Dry Needling for Hamstring Flexibility: A Single-Blind Randomized Controlled Trial.
J Sport Rehabil. 2020 Oct 07;:1-6
Authors: Alaei P, Nakhostin Ansari N, Naghdi S, Fakhari Z, Komesh S, Dommerholt J
CONTEXT: Hamstring muscle tightness is one of the most common problems in athletic and healthy people. Dry needling (DN) was found to be an effective approach for improving muscle flexibility, but there is no study to compare this approach with static stretching (SS) as a common technique for the increase of muscle length.
OBJECTIVE: To compare the immediate effects of DN and SS on hamstring flexibility in healthy subjects with hamstring tightness.
STUDY DESIGN: A single-blind randomized controlled trial.
SETTING: A musculoskeletal physiotherapy clinic at Tehran University of Medical Sciences.
SUBJECTS: Forty healthy subjects (female: 32, age range: 18-40 y) with hamstring tightness were randomly assigned into 2 groups of DN and SS.
INTERVENTION: The DN group received a single session of DN on 3 points of the hamstring muscles, each for 1 minute. The SS group received a single session of SS of the hamstrings, consisting of 3 sets of 30-second SS with a 10-second rest between sets in the active knee extension test (AKET) position.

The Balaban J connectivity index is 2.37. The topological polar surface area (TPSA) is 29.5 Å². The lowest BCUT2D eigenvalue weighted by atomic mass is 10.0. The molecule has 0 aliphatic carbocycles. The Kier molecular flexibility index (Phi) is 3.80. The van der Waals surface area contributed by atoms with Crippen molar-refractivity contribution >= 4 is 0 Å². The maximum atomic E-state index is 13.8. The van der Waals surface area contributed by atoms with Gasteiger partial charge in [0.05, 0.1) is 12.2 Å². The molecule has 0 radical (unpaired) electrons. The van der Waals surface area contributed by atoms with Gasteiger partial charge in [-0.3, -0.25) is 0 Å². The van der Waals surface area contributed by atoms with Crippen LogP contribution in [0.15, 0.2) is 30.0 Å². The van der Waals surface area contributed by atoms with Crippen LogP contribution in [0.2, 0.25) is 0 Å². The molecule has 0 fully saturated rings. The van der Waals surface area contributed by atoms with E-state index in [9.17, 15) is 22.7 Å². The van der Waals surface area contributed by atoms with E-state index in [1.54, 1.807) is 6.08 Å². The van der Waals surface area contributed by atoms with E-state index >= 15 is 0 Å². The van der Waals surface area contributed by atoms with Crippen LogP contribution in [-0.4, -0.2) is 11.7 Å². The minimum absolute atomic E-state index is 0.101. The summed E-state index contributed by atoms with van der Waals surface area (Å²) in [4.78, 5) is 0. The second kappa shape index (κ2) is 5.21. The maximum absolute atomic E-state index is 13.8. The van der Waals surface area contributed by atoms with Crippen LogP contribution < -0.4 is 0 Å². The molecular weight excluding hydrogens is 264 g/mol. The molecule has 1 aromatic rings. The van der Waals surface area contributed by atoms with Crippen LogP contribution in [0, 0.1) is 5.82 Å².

MAIN OUTCOME MEASURES: The AKET, muscle compliance, passive peak torque, and stretch tolerance were measured at the baseline, immediately, and 15 minutes after the interventions.
RESULTS: Improvements in all outcomes was better for the DN group than for the SS group. DN increased muscle compliance significantly 15 minutes after the intervention, but it did not improve in the SS group.
CONCLUSION: DN is effective in improving hamstring flexibility compared with SS. One session of DN can be an effective treatment for hamstring tightness and increase hamstring flexibility. The improvements suggest that DN is a novel treatment for hamstring flexibility.
PMID: 33027765 [PubMed – as supplied by publisher]